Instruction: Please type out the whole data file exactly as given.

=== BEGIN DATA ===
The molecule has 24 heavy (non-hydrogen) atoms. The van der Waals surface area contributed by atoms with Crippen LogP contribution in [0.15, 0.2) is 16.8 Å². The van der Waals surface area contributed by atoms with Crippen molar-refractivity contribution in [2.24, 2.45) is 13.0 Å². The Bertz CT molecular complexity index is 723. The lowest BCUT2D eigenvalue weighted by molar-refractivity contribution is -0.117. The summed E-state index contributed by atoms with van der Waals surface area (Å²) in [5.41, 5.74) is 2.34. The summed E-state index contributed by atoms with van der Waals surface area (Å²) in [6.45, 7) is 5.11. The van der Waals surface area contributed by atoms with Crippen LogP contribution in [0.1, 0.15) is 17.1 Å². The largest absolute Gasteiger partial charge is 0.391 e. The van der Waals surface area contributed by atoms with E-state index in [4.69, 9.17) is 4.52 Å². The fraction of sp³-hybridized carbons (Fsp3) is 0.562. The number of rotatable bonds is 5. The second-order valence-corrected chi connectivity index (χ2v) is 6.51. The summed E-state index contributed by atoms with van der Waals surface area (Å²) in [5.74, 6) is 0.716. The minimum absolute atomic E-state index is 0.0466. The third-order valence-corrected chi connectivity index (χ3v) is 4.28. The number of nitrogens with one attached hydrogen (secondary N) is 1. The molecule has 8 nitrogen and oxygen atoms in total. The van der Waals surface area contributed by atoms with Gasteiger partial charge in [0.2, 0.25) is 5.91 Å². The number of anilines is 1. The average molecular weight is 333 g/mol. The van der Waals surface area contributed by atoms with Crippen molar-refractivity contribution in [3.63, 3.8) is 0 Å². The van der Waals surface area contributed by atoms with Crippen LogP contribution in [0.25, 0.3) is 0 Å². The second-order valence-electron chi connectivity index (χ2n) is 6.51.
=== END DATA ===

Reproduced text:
The molecule has 24 heavy (non-hydrogen) atoms. The van der Waals surface area contributed by atoms with Crippen LogP contribution in [0.15, 0.2) is 16.8 Å². The van der Waals surface area contributed by atoms with Crippen molar-refractivity contribution in [2.24, 2.45) is 13.0 Å². The Bertz CT molecular complexity index is 723. The lowest BCUT2D eigenvalue weighted by molar-refractivity contribution is -0.117. The summed E-state index contributed by atoms with van der Waals surface area (Å²) in [5.41, 5.74) is 2.34. The summed E-state index contributed by atoms with van der Waals surface area (Å²) in [6.45, 7) is 5.11. The van der Waals surface area contributed by atoms with Crippen LogP contribution in [0.1, 0.15) is 17.1 Å². The largest absolute Gasteiger partial charge is 0.391 e. The van der Waals surface area contributed by atoms with E-state index in [4.69, 9.17) is 4.52 Å². The fraction of sp³-hybridized carbons (Fsp3) is 0.562. The number of rotatable bonds is 5. The second-order valence-corrected chi connectivity index (χ2v) is 6.51. The summed E-state index contributed by atoms with van der Waals surface area (Å²) in [5.74, 6) is 0.716. The minimum absolute atomic E-state index is 0.0466. The third-order valence-corrected chi connectivity index (χ3v) is 4.28. The number of nitrogens with one attached hydrogen (secondary N) is 1. The molecule has 8 nitrogen and oxygen atoms in total. The van der Waals surface area contributed by atoms with Gasteiger partial charge in [0.2, 0.25) is 5.91 Å². The number of anilines is 1. The average molecular weight is 333 g/mol. The van der Waals surface area contributed by atoms with Crippen molar-refractivity contribution in [3.63, 3.8) is 0 Å². The van der Waals surface area contributed by atoms with Crippen LogP contribution in [0.25, 0.3) is 0 Å². The second-order valence-electron chi connectivity index (χ2n) is 6.51.